Middle East

Israelis Philosophical About Golan's Future

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The Golan Heights was occupied by Israel in 1967. But in the aftermath of the war in Lebanon, some politicians are wondering whether it is time to return the area to Syria as part of a peace deal. The two sides came close to an agreement in 1993, and again in 1999.


The conflict between Israel and Hezbollah reminded many Israelis that they live in a hostile neighborhood. Making peace with Syria, the country that sponsors Hezbollah, would be a step toward making it less hostile. Previous efforts to promote a settlement have failed, and now some Israeli politicians are wondering aloud if Israel should try again. Any agreement, though, would mean returning the Golan Heights to Syria.

NPR's Michael Sullivan reports.

(Soundbite of tourist information recording at Bental Lookout)

Unidentified Woman: Shalom, and welcome to the Bental Lookout.

MICHAEL SULLIVAN: Nearly forty years ago, this part of the Golan was a battlefield. Today it's a tourist destination.

(Soundbite of recording)

Unidentified Woman: In front of you is the Kinetra Valley, full of orchards and vineyards.

SULLIVAN: Come here at night and you can see the lights from the Syrian capital, Damascus, about 30 miles to the northeast. In the opposite direction, the Sea of Galilee and the Israeli town of Tiberius, and to the north, Kiryat Shemona, a frequent target of Hezbollah rockets launched from southern Lebanon during this summer's war.

Mr. KOBE MARONE(ph) (Former Israeli Army Commander): In my professional point of view, I think that the Golan Heights gives us a very important strategy depth(ph) to defend the upper Galilee Region and the central part of Israel.

SULLIVAN: Former brigade commander Kobe Marone spent 25 years in the Israeli army. As a military man, he understands the reason for keeping the Golan, and for giving it back.

Mr. MARONE: If we want to have a real quiet border in our northern part, Syria has to be part of the game. If you want to stop the support that Syria gives to the Hezbollah, the only option is to start negotiating.

SULLIVAN: Israel and Syria have come close to a deal twice before, and some Israelis find the idea of trying again, so soon after the war with Hezbollah, a little hard to swallow.

(Soundbite of a bell)

SULLIVAN: The Odem Mountain Winery is one of many that have sprouted up on the Golan in recent years. It's just a few miles from the Bental lookout, on land that would go back to Syria under any deal.

Six huge steel tanks line one wall, some venting carbon dioxide from next year's Chardonnay. Twenty-six-year-old Yishai Alfasi and his brother handle the day-to-day operations in this family-run business. The winery is just a few years old, but Alfasi says it's already produced several award-winning wines.

Mr. YISHAI ALFASI (Owner, Odem Mountain Winery): This is the second year that we're producing Chardonnay. The first one was a very big success, very fruity, and a great Israeli summer drink.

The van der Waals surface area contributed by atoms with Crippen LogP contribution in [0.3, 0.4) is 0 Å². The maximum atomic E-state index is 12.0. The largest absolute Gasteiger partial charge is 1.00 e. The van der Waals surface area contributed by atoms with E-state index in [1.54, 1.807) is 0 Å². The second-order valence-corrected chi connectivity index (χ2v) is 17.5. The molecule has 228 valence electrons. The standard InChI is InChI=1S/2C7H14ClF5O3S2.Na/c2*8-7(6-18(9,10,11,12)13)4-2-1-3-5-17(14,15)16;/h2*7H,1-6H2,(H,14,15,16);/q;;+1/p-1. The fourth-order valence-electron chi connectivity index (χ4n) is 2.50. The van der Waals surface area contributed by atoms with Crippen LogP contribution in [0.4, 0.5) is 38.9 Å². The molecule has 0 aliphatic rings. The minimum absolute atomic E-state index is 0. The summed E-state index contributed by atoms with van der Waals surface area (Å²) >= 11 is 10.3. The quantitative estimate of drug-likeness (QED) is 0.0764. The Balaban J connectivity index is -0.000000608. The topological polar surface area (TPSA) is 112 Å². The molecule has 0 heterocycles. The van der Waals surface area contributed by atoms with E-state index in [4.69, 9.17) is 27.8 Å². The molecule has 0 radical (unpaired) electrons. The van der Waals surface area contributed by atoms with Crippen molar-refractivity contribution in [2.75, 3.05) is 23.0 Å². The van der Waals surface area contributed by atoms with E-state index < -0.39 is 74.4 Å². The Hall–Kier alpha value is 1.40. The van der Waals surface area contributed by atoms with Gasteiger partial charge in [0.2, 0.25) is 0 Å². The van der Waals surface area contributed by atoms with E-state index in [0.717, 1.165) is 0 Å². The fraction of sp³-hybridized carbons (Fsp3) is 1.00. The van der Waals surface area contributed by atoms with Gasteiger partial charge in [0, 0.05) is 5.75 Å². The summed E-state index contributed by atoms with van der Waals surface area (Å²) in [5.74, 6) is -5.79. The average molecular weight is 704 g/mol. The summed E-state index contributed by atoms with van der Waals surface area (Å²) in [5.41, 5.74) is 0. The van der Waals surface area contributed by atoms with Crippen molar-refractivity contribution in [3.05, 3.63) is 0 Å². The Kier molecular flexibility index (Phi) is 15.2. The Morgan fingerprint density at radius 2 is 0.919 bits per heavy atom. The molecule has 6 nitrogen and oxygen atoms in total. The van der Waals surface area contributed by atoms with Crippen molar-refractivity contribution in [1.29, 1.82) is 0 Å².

SULLIVAN: Alfasi's parents came to the Golan about 30 years ago, answering the government's call to settle the land just won from Syria. The idea of giving it back, of leaving, he says, is painful but perhaps necessary in the long run.

Mr. ALFASI: It's not okay. But if we withdraw from the Golan and it will give a very good peace, like you can see in other parts of the world, maybe it would be right for us.

SULLIVAN: His friend, Leor Schalef(ph), couldn't disagree more. The sight of the settlers in Gaza being torn from their homes last year during Israel's unilateral withdrawal from Gaza, brought tears to his eyes, Schalef says. He has also lived on the Golan since he was born, and if the government ever gave it up, Schalef says, he wouldn't leave without a fight.

Mr. LEOR SCHALEF (Golan Heights Resident): I've been traveling around the whole world. There's no such place as the Golan. It's beautiful. It's quiet. Everything here is perfect. There's nothing that can ruin it.

SULLIVAN: And if for some reason the Israeli government actually gave up the Golan, what would you do?

Mr. SCHALEF: I would find it hard to live in a country that gave back my home.

SULLIVAN: Giving up the Golan would be harder than giving up Gaza, Schalef says, especially now, after the war with Hezbollah. And the persistent, though intermittent, homemade rocket attacks from Gaza on southern Israel - attacks that proved to some that the unilateral withdrawal from Gaza has brought Israel nothing.

The former career soldier and brigade commander Kobe Marone is sympathetic to that argument. And why wouldn't he be. Just a few months ago, he opened this up market restaurant and bar on the Golan with a magnificent view over the Hula Valley below. But Marone says he would give it all up, if necessary, for peace - though he isn't happy about the idea.

Mr. MARONE: No, I'm not. But in our situation in the Middle East, the vision has to be a national view. So I understand the personal price that me and my family and my friends maybe one day has to pay for this.

SULLIVAN: Michael Sullivan, NPR News.


The price for peace is hard to calculate. The cost for a victory celebration for the wars in Iraq and Afghanistan has already been established. The New York Times reports Congress voted to allocate 20 million dollars for a commemoration of success in the nation's capital, one item in a 2006 military spending bill. They haven't spent the money yet. Those dollars roll over to 2007.

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